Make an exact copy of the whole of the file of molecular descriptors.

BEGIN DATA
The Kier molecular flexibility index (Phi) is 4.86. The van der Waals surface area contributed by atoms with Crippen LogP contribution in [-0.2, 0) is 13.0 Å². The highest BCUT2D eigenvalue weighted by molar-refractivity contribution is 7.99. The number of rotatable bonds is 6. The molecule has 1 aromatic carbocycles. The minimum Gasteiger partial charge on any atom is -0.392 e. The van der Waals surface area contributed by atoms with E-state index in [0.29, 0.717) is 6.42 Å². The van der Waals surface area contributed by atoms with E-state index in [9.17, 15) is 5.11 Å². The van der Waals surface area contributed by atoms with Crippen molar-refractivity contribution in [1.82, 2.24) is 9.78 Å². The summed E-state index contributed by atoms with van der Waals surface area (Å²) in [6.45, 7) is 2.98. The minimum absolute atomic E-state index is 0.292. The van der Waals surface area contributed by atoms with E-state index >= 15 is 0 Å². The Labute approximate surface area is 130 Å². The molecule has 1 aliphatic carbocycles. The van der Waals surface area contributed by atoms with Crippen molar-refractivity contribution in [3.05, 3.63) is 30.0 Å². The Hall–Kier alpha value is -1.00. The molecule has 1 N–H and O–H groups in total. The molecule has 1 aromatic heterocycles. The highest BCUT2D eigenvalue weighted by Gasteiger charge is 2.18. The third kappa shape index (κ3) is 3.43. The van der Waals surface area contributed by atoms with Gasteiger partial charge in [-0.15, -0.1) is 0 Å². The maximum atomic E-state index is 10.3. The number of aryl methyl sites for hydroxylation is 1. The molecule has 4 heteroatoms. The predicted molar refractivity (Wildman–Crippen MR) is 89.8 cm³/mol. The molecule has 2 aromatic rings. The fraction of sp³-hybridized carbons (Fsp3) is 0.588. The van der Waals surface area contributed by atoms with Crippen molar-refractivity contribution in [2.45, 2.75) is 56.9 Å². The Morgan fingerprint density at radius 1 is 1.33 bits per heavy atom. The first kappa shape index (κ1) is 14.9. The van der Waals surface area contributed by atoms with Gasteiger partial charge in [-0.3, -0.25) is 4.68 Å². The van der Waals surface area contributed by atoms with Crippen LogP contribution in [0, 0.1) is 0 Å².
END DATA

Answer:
The Kier molecular flexibility index (Phi) is 4.86. The van der Waals surface area contributed by atoms with Crippen LogP contribution in [-0.2, 0) is 13.0 Å². The highest BCUT2D eigenvalue weighted by molar-refractivity contribution is 7.99. The number of rotatable bonds is 6. The molecule has 1 aromatic carbocycles. The minimum Gasteiger partial charge on any atom is -0.392 e. The van der Waals surface area contributed by atoms with E-state index in [0.29, 0.717) is 6.42 Å². The van der Waals surface area contributed by atoms with E-state index in [9.17, 15) is 5.11 Å². The van der Waals surface area contributed by atoms with Crippen molar-refractivity contribution in [1.82, 2.24) is 9.78 Å². The summed E-state index contributed by atoms with van der Waals surface area (Å²) in [6.45, 7) is 2.98. The minimum absolute atomic E-state index is 0.292. The van der Waals surface area contributed by atoms with E-state index >= 15 is 0 Å². The Labute approximate surface area is 130 Å². The molecule has 1 aliphatic carbocycles. The van der Waals surface area contributed by atoms with Crippen molar-refractivity contribution in [3.05, 3.63) is 30.0 Å². The Hall–Kier alpha value is -1.00. The molecule has 1 N–H and O–H groups in total. The molecule has 1 aromatic heterocycles. The highest BCUT2D eigenvalue weighted by Gasteiger charge is 2.18. The third kappa shape index (κ3) is 3.43. The van der Waals surface area contributed by atoms with Gasteiger partial charge in [-0.15, -0.1) is 0 Å². The maximum atomic E-state index is 10.3. The number of aryl methyl sites for hydroxylation is 1. The molecule has 4 heteroatoms. The predicted molar refractivity (Wildman–Crippen MR) is 89.8 cm³/mol. The molecule has 2 aromatic rings. The fraction of sp³-hybridized carbons (Fsp3) is 0.588. The van der Waals surface area contributed by atoms with Crippen molar-refractivity contribution in [2.45, 2.75) is 56.9 Å². The Morgan fingerprint density at radius 1 is 1.33 bits per heavy atom. The first kappa shape index (κ1) is 14.9. The van der Waals surface area contributed by atoms with Gasteiger partial charge in [-0.3, -0.25) is 4.68 Å². The van der Waals surface area contributed by atoms with Crippen LogP contribution in [0, 0.1) is 0 Å².